|As fellow leaders of quality skilled nursing facilities, you can imagine our horr or as we read a summer 2002 article in the New York Times quoting physicians from the American Medical A ssociation as saying that "nursing homes are the worst place to die." We were extremely distressed to read this because we don't like to read stories that make broad, sweeping generalizations about nursing homes, especiall y when we believe that our nursing home is an exception to the rule. So we decided that we would prove the phys icians wrong.
Once we began to examine our care and services for the dying resident, though, we quickly realized that what we provided for the dying resident wasn't any different from what we provided for the nondyi ng. So on September 17, 2002, we began a continuous quality improvement (CQI) project to develop a quality end- of-life program. We named the program "Butterflies are Free" (the butterfly reference signifying "moving from o ne life to another"). This CQI project continued for nearly two years until July 20, 2004. Although the project is no longer active as a CQI exercise, we continue to make improvements to it. The Butterflies are Free progra m has become integrated into our facility and is a major part of our culture of caring.
Following the realization in 2002 that a wonderful oppor tunity for program development existed, we began tapping into every resource we could find. The Executive Direc tor attended an end-of-life seminar at the Florida Health Care Association's annual conference. The Director of Nursing began meeting with our local Hospice. The Social Worker began looking online for end-of-life resources . We found the End-of-Life Nursing Education Consortium (ELNEC) Web site (www.aacn.nche.edu/elnec), the California Coalition for Compassionate Care (CCCC) (www.finalchoices.calhealth.org), and Elisabeth Küble r-Ross's "stages of grieving" to be particularly helpful. Using the CCCC's "Assessing Your Facility's Policy an d Practice of End-of-Life," we completed a facility self-assessment to determine how we felt about providing go od end-of-life practices. We identified strengths, weaknesses, and opportunities for improvement, and establish ed baseline data with which we would measure our progress.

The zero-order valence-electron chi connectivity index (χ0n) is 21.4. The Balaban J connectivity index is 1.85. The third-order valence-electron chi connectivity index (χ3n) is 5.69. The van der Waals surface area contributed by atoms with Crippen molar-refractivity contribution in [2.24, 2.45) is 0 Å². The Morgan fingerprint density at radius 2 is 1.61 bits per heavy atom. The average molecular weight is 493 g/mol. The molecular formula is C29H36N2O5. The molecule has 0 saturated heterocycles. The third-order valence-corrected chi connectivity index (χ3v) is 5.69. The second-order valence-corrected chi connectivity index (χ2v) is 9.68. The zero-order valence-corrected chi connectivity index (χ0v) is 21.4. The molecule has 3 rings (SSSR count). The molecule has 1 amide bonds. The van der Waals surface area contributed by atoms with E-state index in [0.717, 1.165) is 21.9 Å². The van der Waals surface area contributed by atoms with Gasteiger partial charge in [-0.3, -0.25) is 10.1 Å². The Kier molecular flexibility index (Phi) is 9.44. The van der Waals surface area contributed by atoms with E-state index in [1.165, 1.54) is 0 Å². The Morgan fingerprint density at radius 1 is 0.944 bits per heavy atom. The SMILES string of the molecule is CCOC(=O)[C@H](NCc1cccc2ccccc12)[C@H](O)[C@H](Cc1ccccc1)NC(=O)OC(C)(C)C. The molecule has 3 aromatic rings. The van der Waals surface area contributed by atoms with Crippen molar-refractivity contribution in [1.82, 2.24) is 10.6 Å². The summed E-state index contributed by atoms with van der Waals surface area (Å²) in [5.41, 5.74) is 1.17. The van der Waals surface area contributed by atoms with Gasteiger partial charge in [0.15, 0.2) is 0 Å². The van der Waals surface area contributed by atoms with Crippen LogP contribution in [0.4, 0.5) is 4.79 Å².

We also began to review the needs of our resi dents, their families, and our associates to determine what services were needed at the end of life. Initial is sues identified were:
- Residents and families had major concerns regarding residents' comfort at the end of life.
- Families didn't know what to expect from the dying process and therefore were relucta nt to accept their loved ones' approaching deaths.
- Concerns were expressed about new faces and new phil osophies being introduced to residents at the end of life when Hospice staff arrived to provide care. We are fu lly staffed, with no agency personnel, and we staff on a permanent assignment basis. Because our staff and resi dents know each other so well, this has created a family culture in our facility-and new faces are new f aces.
- Financial strain on residents and their families were posed by end-of-life programs already opera ting in the community.
- Our associates felt just as uncomfortable with the dying process as the families because of a lack of education and experience.
We assembled an interdisciplinary team, including the Exec utive Director, Director of Nursing, Social Services Director, Financial Director, Activity Director, and volun teer representatives from nursing, dietary, and housekeeping. Three family members, representing various faiths , were also involved in the early planning stages.
Based on the above information, the team developed the following goals: "Establish an end-of-lif e program that maintains comfort and dignity for the resident, involving the family, residents, and staff in th e plan of care at their personal level of comfort. The end-of-life program should put no financial strain on th e family." The team established the following objectives to meet the goals: